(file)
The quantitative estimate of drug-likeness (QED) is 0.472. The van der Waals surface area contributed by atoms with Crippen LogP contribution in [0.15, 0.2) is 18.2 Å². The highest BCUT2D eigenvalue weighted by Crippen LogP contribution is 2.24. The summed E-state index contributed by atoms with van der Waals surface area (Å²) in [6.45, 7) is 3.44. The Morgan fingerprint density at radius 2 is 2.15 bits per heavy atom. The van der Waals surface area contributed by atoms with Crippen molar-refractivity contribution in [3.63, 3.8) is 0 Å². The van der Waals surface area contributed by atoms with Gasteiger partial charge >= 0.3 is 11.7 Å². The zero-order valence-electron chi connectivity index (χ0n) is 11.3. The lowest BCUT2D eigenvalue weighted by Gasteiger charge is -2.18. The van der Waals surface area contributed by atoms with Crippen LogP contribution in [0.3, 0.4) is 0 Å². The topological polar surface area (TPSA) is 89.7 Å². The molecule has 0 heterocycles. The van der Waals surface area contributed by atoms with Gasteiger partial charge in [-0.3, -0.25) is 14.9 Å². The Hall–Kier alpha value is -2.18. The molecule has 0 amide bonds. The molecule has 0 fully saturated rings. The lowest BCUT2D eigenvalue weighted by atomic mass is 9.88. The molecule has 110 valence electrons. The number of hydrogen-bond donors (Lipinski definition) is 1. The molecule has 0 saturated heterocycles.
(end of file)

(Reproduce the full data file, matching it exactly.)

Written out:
The quantitative estimate of drug-likeness (QED) is 0.472. The van der Waals surface area contributed by atoms with Crippen LogP contribution in [0.15, 0.2) is 18.2 Å². The highest BCUT2D eigenvalue weighted by Crippen LogP contribution is 2.24. The summed E-state index contributed by atoms with van der Waals surface area (Å²) in [6.45, 7) is 3.44. The Morgan fingerprint density at radius 2 is 2.15 bits per heavy atom. The van der Waals surface area contributed by atoms with Crippen molar-refractivity contribution in [3.63, 3.8) is 0 Å². The van der Waals surface area contributed by atoms with Gasteiger partial charge >= 0.3 is 11.7 Å². The zero-order valence-electron chi connectivity index (χ0n) is 11.3. The lowest BCUT2D eigenvalue weighted by Gasteiger charge is -2.18. The van der Waals surface area contributed by atoms with Crippen LogP contribution in [0.3, 0.4) is 0 Å². The topological polar surface area (TPSA) is 89.7 Å². The molecule has 0 heterocycles. The van der Waals surface area contributed by atoms with Gasteiger partial charge in [-0.3, -0.25) is 14.9 Å². The Hall–Kier alpha value is -2.18. The molecule has 0 amide bonds. The molecule has 0 fully saturated rings. The lowest BCUT2D eigenvalue weighted by atomic mass is 9.88. The molecule has 110 valence electrons. The number of hydrogen-bond donors (Lipinski definition) is 1. The molecule has 0 saturated heterocycles.